MMA and Weed: A Look into Cannabis for Sports Injuries

Written by Pierce Baker May 16, 2022
The HistoryThe PeopleThe Plant

Mixed Martial Arts, or MMA, is a brutal sport and fighters suffering head injuries is an unfortunate reality. Many athletes in MMA turn to cannabis products either for recovery or recreational purposes. In fact a recent study from the Athletic, found that nearly half of the 170 professional MMA fighters reported they currently use cannabis. Perhaps even more significant; over 75% reported cannabis is prominent within their recovery regimen plans. 

One of the most common head injuries associated with MMA is a concussion. The Mayo clinic defines a concussion as the brain shaking and moving within its skull. Around 40-80 percent of people who experience concussions develop post-concussion syndrome, when concussion symptoms last beyond the expected recovery period after the initial injury. While fighters recover, many find relief using cannabis. Some medicinal properties within cannabis may alleviate side-effects associated with post-concussion syndrome. While some pharmaceutical medications can make headaches worse, cannabis activates inhibitory pain pathways and even reduces neural inflammation. While many athletes have shared anecdotes of the healing properties of cannabis, particularly its analgesic (pain relieving) properties, the plant simply requires more clinical trials to patients, especially as it relates to concussions and head injuries..

One unnamed UFC fighter told the Athletic, “I vape (cannabis). It’s legal in our state. Even if it wasn’t, I’d use [cannabis] over pain pills anyway. No question.” 

If an overwhelming amount of fighters see cannabis as integral to their physical health, how do UFC league administrators view the substance? The UFC adheres to the World Anti-Doping Agency’s list of prohibited substances which bans cannabis while in-competition. The competition period begins on weigh-ins the day before a fight and ends when a fighter leaves the cage on fight night. If a competitor tests positive for THC in urine samples for concentrations higher than 150 ng/mL during this period, potential fines and suspensions may await them. 

MMA is Not the Only One

For decades, federally approved medical cannabis research has only been allowed at the National Institute of Drug Abuse (NIDA). The purpose behind the research was to show why cannabis should be categorized as a Schedule I substances. Schedule I drugs include ones with little medical use as well as high potential for abuse, include dangerous and lethal. This includes drugs like heroin, lysergic acid diethylamide (LSD), and methylenedioxymethamphetamine (ecstasy). While cannabis is a Schedule I drug, evidence suggests it can even be useful in treating opiate addictions.

League administrators and state regulators must follow the rules set in place surrounding cannabis. Are the benefits for competitors worth possible suspension? UFC Vice President Jeff Novitzsky recognizes the advantages of using cannabis and is afraid of what substances fighters might use instead to cope. “This anti-doping was supposed to be put in place for the protection and health and safety of the athletes,” he said. “It’s actually, if you look at it, pushing athletes to more dangerous, more addictive drugs.” Novitzky believes rules discouraging the use of cannabis within MMA should be uniformly changed to protect fighters. Until fines and suspensions are discontinued, fighters must navigate the barriers to use cannabis carefully. But THC can remain in the body for over a week, making recovery routines difficult. And the psychological toll surrounding fighting against the most skilled martial artists in the world undoubtedly causes high anxiety levels.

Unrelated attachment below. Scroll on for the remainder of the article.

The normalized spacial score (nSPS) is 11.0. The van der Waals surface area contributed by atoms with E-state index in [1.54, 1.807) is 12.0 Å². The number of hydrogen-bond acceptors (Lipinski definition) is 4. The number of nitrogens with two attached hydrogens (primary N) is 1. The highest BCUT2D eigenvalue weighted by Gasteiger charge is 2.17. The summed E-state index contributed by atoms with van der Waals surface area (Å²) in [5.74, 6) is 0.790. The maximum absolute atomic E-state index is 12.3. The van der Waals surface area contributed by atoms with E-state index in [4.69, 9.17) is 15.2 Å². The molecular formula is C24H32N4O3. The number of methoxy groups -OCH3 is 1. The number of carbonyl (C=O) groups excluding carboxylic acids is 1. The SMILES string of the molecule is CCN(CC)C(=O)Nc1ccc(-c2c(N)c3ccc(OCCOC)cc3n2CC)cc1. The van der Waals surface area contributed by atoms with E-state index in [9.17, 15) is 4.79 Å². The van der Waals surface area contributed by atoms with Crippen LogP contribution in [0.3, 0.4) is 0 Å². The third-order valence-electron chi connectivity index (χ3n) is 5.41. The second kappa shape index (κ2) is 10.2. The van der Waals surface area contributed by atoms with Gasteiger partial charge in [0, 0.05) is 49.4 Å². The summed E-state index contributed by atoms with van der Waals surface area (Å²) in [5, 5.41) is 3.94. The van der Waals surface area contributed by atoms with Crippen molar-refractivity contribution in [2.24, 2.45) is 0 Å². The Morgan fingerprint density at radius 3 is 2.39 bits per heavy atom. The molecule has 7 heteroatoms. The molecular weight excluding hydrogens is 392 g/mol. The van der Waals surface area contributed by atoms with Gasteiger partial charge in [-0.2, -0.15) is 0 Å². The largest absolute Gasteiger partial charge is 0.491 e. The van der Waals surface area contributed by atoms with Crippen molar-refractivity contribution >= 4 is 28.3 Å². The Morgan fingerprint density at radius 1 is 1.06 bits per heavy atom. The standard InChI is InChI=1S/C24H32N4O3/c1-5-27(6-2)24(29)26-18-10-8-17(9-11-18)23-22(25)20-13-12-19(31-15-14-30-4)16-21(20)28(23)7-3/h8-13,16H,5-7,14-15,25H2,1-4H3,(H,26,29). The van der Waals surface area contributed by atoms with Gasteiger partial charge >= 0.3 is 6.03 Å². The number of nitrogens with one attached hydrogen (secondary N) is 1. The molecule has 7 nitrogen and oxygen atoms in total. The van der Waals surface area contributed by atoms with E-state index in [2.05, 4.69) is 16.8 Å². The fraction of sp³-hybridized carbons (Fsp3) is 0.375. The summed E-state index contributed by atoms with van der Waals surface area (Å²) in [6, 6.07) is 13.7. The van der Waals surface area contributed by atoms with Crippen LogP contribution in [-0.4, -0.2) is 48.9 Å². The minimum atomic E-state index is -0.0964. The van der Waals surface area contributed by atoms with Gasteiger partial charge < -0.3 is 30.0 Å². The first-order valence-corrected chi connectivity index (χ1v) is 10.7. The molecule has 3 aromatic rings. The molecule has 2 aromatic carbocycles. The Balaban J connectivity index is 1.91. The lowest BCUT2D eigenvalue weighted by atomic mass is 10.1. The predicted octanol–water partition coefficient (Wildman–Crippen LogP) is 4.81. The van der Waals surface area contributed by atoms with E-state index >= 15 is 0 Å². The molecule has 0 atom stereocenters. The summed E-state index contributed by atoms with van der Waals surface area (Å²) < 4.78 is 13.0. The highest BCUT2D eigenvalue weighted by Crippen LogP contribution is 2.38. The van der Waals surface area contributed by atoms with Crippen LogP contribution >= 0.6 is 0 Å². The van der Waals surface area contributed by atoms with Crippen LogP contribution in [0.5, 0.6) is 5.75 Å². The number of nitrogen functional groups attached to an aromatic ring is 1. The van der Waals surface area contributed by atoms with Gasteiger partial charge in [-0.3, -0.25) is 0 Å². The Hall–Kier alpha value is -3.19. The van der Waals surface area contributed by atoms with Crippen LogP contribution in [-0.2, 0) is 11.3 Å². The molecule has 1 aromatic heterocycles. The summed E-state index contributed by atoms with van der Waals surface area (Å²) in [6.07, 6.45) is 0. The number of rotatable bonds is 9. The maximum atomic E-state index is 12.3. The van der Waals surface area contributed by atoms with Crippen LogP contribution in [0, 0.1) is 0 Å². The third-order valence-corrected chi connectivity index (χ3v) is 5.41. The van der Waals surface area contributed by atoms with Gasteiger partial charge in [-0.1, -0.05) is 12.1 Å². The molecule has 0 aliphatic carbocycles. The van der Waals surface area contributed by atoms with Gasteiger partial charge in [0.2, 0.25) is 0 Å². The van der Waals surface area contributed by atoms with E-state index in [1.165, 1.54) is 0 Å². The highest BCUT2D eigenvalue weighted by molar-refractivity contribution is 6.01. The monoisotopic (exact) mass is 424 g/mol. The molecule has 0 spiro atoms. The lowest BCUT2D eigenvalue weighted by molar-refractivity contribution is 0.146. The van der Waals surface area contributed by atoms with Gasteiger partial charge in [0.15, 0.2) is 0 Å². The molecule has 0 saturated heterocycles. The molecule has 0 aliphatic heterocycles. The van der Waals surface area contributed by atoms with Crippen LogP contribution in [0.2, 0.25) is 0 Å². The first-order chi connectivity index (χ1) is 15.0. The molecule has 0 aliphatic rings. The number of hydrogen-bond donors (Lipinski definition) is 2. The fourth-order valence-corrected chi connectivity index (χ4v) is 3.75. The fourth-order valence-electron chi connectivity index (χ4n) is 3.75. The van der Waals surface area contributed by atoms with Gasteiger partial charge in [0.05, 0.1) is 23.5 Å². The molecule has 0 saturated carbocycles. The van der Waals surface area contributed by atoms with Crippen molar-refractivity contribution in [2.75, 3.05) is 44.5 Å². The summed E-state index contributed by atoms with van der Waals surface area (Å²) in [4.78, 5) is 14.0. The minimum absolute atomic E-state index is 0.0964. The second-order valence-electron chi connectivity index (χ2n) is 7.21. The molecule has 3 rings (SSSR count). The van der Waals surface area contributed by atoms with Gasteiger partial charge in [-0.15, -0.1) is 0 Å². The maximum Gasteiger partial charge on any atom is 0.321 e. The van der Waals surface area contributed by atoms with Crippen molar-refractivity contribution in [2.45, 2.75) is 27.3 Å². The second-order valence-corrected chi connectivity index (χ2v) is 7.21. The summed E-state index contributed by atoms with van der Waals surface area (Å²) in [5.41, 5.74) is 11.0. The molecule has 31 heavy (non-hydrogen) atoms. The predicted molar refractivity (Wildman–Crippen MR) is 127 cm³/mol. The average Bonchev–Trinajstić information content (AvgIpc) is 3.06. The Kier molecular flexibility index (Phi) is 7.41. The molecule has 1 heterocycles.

“There’s no sport on the planet, in my experience and opinion, that produces anxiety like MMA and the UFC,” Novitzsky exclaims.

The Current Cost of Using Cannabis

Apart from the mental battle, professional athletes face the possibility of devastating injuries constantly. In the NFL, repeated head trauma can cause a neurodegenerative disease called  CTE (Chronic Traumatic Encephalopathy). In 2017, a research paper published in a medical journal stated that CTE (Chronic Traumatic Encephalopathy) was present within 99% of deceased NFL players’ brains donated to research. Unfortunately, individuals exposed to CTE can experience symptoms like severe depression, anxiety, memory loss and more. Seeking a solution, a commission formed between the NFL (National Football League) and the league’s players union announced it would award up to $1 million in grants for researchers to discover the potential therapeutic benefits of cannabis. 

Despite risking their image to the public, NFL players are speaking out in favor of cannabis’ benefits to sports. Kansas City Chiefs Hall of Fame kicker Nick Lowery believes CBD products can help protect the brain. “We have a chance to turn these CBD products to treat CTE, which killed my teammate, legend Mike Webster, and which killed my Pro Bowl teammate and great friend, one of the great characters and sources of positive energy, Junior Seau, in the league,” said Lowery. The Kansas City Chiefs superstar serves on the board for Kannalife Sciences, a bio-pharmaceutical company dedicated to using cannabis to treat patients. “There’s no risk. It’s not about the high. It’s about protecting the brain and the best game in America.”

Fortunately for MMA fighters, the Nevada Athletic Commission lifted its longtime ban on using cannabis out of competition. Fighters still face fines and suspensions for testing positive during competition periods but can utilize cannabis for recovery regimens. The fight continues but it’s a start. 

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